Just below Pilot's trendy new office space in SoHo thrums one of New York City's densest thoroughfares of fiber optic cable. This is no accident, Joe Fasone—the ISP startup's 23-year-old founder—deliberately wanted to be as close to the backbone of the internet as possible.
"We've gone through absurd lengths to build our network properly," Fasone told me in an interview at his office.
Pilot offers high speed internet to other startup businesses in four cities around the east coast. It's a fairly straightforward concept, but the way Fasone and his team has approached building the business is more unusual.
They've been using advanced networking technology that can split a single fiber optic cable into 80 different channels, each offering speeds up to 40gbps. And since many cities, including Pilot's homebase in New York, are veined with miles of unused "dark" fiber optic cable, all this startup has to do is lease (or buy) that cable, and switch it on.
Pilot uses technology called TWDM-PON, which stands for "time and wavelength division multiplexed passive optical network." Sound complex? It is. TWDM-PON is at the forefront of network technology.
The PON part of the technology has been in use for awhile now by many network providers. It essentially allows the signal from a fiber-optic cable to be split and service multiple different customers at once. But it's the TWDM acronym that's cutting edge, according to Daniel Kilper, a photonics research professor at the University of Arizona. TWDM uses a crystal to refract the signal into multiple wavelengths before it is sent down the fiber, up to 80 different channels on one fiber alone, which can then be split using PON on the other end.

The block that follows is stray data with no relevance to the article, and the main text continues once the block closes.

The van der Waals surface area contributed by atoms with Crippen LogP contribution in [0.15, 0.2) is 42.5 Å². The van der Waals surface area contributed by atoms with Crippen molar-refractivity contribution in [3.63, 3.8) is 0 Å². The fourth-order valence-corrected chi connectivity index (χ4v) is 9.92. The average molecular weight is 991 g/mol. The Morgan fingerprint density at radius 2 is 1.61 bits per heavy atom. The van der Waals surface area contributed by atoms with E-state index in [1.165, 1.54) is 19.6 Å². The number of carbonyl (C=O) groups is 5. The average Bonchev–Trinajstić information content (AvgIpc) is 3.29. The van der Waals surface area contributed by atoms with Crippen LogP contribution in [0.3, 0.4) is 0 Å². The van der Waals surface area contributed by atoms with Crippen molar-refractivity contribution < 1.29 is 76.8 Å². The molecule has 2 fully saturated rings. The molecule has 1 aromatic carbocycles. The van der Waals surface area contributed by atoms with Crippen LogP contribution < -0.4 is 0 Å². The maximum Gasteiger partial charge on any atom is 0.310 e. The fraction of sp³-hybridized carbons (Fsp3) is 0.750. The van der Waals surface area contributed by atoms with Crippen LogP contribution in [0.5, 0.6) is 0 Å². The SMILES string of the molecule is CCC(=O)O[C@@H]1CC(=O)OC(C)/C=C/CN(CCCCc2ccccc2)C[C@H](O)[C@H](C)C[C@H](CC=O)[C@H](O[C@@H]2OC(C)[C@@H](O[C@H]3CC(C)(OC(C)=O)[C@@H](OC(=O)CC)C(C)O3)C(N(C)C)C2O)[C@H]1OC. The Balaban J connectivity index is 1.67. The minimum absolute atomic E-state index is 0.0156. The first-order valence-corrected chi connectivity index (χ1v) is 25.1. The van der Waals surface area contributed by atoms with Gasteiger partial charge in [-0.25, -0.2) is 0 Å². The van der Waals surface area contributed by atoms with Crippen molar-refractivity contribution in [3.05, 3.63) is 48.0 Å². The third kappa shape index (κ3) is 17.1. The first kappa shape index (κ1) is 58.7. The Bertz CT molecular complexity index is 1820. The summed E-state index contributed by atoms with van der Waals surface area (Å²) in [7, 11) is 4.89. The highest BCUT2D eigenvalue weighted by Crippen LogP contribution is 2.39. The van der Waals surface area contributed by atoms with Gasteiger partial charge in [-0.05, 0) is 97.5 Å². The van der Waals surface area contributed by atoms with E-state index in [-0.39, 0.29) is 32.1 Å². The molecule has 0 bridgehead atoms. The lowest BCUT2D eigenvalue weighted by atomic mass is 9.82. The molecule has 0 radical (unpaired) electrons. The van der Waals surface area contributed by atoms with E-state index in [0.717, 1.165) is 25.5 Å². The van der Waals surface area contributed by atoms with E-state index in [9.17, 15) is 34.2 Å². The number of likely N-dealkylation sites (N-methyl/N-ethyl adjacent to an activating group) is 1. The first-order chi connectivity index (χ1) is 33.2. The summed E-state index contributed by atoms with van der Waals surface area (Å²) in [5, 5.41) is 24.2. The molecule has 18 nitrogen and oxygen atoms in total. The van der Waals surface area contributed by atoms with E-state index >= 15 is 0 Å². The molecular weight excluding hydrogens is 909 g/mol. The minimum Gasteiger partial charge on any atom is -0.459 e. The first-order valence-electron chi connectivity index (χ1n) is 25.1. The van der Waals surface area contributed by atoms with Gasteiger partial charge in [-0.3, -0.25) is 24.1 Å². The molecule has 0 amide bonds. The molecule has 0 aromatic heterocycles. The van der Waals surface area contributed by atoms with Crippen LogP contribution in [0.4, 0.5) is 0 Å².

"In the past, people used to take a fiber and just send one signal down it," Kilper said. "Even in a PON network it's just one or two signals going down the same fiber. With TWDM you can do 80. You can much more efficiently use that fiber."
Kilper said this kind of hardware has started to become more affordable, but that it's still not widely used. Combined with New York's web of unused fiber, it made Pilot's business a plausible—and profitable—idea.
Pilot, which was founded in 2014, has raised a total of $32.3 million in investments funds, according to the New York Times, and expanded to four cities. It was a natural progression for Fasone who, at age 16, stopped going to high school during his senior year in order to work full-time as the director of IT for WeWork—the coworking and incubator share space startup. That experience connected him with many young startup CEOs eager to move into bigger, trendier spaces but lost as to how to get hooked up to affordable, ultra-fast, reliable internet. After numerous CEOs called him asking for help, Fasone realized there was something missing from the market.
"We were able to prove there's a lot of fiber out there, and that we can structure long term secure deals with a lot of people to lease or acquire their fiber capacity," Fasone said. "I just kind of saw an opportunity."
CORRECTION: A previous version of this story stated that Pilot is operating in seven cities. It is operating in four cities currently.
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